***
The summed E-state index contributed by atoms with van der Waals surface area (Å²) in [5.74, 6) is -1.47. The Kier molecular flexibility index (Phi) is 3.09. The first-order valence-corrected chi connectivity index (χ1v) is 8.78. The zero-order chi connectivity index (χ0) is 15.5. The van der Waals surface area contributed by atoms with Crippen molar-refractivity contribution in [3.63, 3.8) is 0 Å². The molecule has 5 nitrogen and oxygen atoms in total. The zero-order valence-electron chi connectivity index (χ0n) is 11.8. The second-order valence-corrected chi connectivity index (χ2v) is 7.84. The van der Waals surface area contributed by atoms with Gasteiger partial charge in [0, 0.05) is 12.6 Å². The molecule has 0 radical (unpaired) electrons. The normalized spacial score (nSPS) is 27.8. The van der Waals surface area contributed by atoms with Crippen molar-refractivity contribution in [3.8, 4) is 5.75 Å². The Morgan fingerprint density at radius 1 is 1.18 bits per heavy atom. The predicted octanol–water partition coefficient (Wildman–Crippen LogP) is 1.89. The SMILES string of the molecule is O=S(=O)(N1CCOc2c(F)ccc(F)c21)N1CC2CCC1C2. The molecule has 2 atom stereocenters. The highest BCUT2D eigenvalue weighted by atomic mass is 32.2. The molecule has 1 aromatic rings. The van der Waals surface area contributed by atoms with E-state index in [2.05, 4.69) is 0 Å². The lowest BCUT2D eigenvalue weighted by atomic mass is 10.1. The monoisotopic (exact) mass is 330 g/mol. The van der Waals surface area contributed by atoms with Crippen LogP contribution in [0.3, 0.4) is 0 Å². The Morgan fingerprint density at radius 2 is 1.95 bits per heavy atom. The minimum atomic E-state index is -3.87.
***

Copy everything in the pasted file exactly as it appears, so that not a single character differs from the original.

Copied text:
The summed E-state index contributed by atoms with van der Waals surface area (Å²) in [5.74, 6) is -1.47. The Kier molecular flexibility index (Phi) is 3.09. The first-order valence-corrected chi connectivity index (χ1v) is 8.78. The zero-order chi connectivity index (χ0) is 15.5. The van der Waals surface area contributed by atoms with Crippen molar-refractivity contribution in [3.63, 3.8) is 0 Å². The molecule has 5 nitrogen and oxygen atoms in total. The zero-order valence-electron chi connectivity index (χ0n) is 11.8. The second-order valence-corrected chi connectivity index (χ2v) is 7.84. The van der Waals surface area contributed by atoms with Gasteiger partial charge in [0, 0.05) is 12.6 Å². The molecule has 0 radical (unpaired) electrons. The normalized spacial score (nSPS) is 27.8. The van der Waals surface area contributed by atoms with Crippen molar-refractivity contribution in [3.8, 4) is 5.75 Å². The Morgan fingerprint density at radius 1 is 1.18 bits per heavy atom. The predicted octanol–water partition coefficient (Wildman–Crippen LogP) is 1.89. The SMILES string of the molecule is O=S(=O)(N1CCOc2c(F)ccc(F)c21)N1CC2CCC1C2. The molecule has 2 atom stereocenters. The highest BCUT2D eigenvalue weighted by atomic mass is 32.2. The molecule has 1 aromatic rings. The van der Waals surface area contributed by atoms with E-state index in [2.05, 4.69) is 0 Å². The lowest BCUT2D eigenvalue weighted by atomic mass is 10.1. The monoisotopic (exact) mass is 330 g/mol. The van der Waals surface area contributed by atoms with Crippen LogP contribution in [0.3, 0.4) is 0 Å². The Morgan fingerprint density at radius 2 is 1.95 bits per heavy atom. The minimum atomic E-state index is -3.87.